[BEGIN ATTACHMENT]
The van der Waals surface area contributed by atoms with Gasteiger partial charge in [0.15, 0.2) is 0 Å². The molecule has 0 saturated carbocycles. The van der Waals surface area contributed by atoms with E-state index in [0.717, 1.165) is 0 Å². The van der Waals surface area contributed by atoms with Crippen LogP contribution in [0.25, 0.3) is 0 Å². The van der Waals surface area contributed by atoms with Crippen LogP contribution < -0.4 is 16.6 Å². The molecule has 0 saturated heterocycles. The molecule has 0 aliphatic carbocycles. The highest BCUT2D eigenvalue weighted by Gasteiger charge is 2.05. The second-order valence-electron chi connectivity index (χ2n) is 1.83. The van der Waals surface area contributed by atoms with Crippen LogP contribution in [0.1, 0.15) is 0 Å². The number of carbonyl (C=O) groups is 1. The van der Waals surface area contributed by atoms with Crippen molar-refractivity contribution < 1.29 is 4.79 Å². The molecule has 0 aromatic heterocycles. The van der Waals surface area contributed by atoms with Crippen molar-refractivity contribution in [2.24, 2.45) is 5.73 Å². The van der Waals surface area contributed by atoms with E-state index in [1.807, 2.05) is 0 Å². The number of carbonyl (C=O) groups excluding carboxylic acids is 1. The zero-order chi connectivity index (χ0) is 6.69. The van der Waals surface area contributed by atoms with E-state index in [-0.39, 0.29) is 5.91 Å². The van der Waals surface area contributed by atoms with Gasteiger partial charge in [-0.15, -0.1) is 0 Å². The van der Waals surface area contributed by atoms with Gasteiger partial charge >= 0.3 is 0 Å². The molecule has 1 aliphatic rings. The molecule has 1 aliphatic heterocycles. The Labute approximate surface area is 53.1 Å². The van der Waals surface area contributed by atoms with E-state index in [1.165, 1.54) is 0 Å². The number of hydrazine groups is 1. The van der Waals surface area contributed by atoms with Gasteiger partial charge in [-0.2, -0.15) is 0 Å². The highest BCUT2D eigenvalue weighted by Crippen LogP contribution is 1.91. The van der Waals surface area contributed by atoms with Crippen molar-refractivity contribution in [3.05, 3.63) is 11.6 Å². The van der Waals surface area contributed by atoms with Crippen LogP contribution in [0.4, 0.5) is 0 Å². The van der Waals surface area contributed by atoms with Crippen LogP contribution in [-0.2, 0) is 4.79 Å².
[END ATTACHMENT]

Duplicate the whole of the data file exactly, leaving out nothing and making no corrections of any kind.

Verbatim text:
The van der Waals surface area contributed by atoms with Gasteiger partial charge in [0.15, 0.2) is 0 Å². The molecule has 0 saturated carbocycles. The van der Waals surface area contributed by atoms with E-state index in [0.717, 1.165) is 0 Å². The van der Waals surface area contributed by atoms with Crippen LogP contribution in [0.25, 0.3) is 0 Å². The van der Waals surface area contributed by atoms with Crippen LogP contribution < -0.4 is 16.6 Å². The molecule has 0 saturated heterocycles. The molecule has 0 aliphatic carbocycles. The highest BCUT2D eigenvalue weighted by Gasteiger charge is 2.05. The second-order valence-electron chi connectivity index (χ2n) is 1.83. The van der Waals surface area contributed by atoms with Crippen LogP contribution in [0.1, 0.15) is 0 Å². The number of carbonyl (C=O) groups is 1. The van der Waals surface area contributed by atoms with Crippen molar-refractivity contribution < 1.29 is 4.79 Å². The molecule has 0 aromatic heterocycles. The van der Waals surface area contributed by atoms with Crippen molar-refractivity contribution in [2.24, 2.45) is 5.73 Å². The van der Waals surface area contributed by atoms with E-state index in [1.807, 2.05) is 0 Å². The number of carbonyl (C=O) groups excluding carboxylic acids is 1. The zero-order chi connectivity index (χ0) is 6.69. The van der Waals surface area contributed by atoms with E-state index in [-0.39, 0.29) is 5.91 Å². The van der Waals surface area contributed by atoms with Gasteiger partial charge in [-0.15, -0.1) is 0 Å². The van der Waals surface area contributed by atoms with Gasteiger partial charge >= 0.3 is 0 Å². The molecule has 1 aliphatic rings. The molecule has 1 aliphatic heterocycles. The Labute approximate surface area is 53.1 Å². The van der Waals surface area contributed by atoms with E-state index in [1.165, 1.54) is 0 Å². The number of hydrazine groups is 1. The van der Waals surface area contributed by atoms with Gasteiger partial charge in [-0.2, -0.15) is 0 Å². The highest BCUT2D eigenvalue weighted by Crippen LogP contribution is 1.91. The van der Waals surface area contributed by atoms with Crippen molar-refractivity contribution in [3.05, 3.63) is 11.6 Å². The van der Waals surface area contributed by atoms with Crippen LogP contribution in [0.4, 0.5) is 0 Å². The van der Waals surface area contributed by atoms with Crippen LogP contribution in [-0.2, 0) is 4.79 Å².